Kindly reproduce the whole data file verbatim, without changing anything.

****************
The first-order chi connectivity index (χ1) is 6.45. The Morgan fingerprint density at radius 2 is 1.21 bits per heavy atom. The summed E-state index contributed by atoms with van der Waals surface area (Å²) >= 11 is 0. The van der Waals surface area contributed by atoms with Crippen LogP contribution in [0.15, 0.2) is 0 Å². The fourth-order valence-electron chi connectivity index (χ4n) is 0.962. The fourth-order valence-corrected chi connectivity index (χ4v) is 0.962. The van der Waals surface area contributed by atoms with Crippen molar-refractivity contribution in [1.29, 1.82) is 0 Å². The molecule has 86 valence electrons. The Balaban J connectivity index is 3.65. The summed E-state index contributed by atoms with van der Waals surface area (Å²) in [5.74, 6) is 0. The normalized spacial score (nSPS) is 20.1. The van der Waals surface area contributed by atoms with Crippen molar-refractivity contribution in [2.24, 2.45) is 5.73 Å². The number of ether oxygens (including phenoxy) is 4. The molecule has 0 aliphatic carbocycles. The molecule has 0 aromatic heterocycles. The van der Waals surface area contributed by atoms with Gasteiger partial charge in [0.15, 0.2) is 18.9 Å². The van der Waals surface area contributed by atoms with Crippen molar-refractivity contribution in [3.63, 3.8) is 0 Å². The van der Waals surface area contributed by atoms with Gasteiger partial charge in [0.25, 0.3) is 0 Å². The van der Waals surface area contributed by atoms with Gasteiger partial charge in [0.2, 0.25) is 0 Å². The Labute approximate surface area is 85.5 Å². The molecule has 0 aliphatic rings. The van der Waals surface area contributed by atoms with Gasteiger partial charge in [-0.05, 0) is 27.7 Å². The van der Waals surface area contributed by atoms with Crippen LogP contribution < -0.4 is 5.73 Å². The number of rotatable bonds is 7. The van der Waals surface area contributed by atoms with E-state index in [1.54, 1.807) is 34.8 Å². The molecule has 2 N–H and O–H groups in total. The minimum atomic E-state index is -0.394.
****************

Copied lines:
The first-order chi connectivity index (χ1) is 6.45. The Morgan fingerprint density at radius 2 is 1.21 bits per heavy atom. The summed E-state index contributed by atoms with van der Waals surface area (Å²) >= 11 is 0. The van der Waals surface area contributed by atoms with Crippen LogP contribution in [0.15, 0.2) is 0 Å². The fourth-order valence-electron chi connectivity index (χ4n) is 0.962. The fourth-order valence-corrected chi connectivity index (χ4v) is 0.962. The van der Waals surface area contributed by atoms with Crippen molar-refractivity contribution in [1.29, 1.82) is 0 Å². The molecule has 86 valence electrons. The Balaban J connectivity index is 3.65. The summed E-state index contributed by atoms with van der Waals surface area (Å²) in [5.74, 6) is 0. The normalized spacial score (nSPS) is 20.1. The van der Waals surface area contributed by atoms with Crippen molar-refractivity contribution in [2.24, 2.45) is 5.73 Å². The number of ether oxygens (including phenoxy) is 4. The molecule has 0 aliphatic carbocycles. The molecule has 0 aromatic heterocycles. The van der Waals surface area contributed by atoms with Gasteiger partial charge in [0.15, 0.2) is 18.9 Å². The van der Waals surface area contributed by atoms with Crippen molar-refractivity contribution in [3.63, 3.8) is 0 Å². The van der Waals surface area contributed by atoms with Gasteiger partial charge in [0.25, 0.3) is 0 Å². The van der Waals surface area contributed by atoms with Gasteiger partial charge in [0.2, 0.25) is 0 Å². The Labute approximate surface area is 85.5 Å². The molecule has 0 aliphatic rings. The van der Waals surface area contributed by atoms with Gasteiger partial charge in [-0.05, 0) is 27.7 Å². The van der Waals surface area contributed by atoms with Crippen LogP contribution < -0.4 is 5.73 Å². The number of rotatable bonds is 7. The van der Waals surface area contributed by atoms with E-state index in [1.54, 1.807) is 34.8 Å². The molecule has 2 N–H and O–H groups in total. The minimum atomic E-state index is -0.394.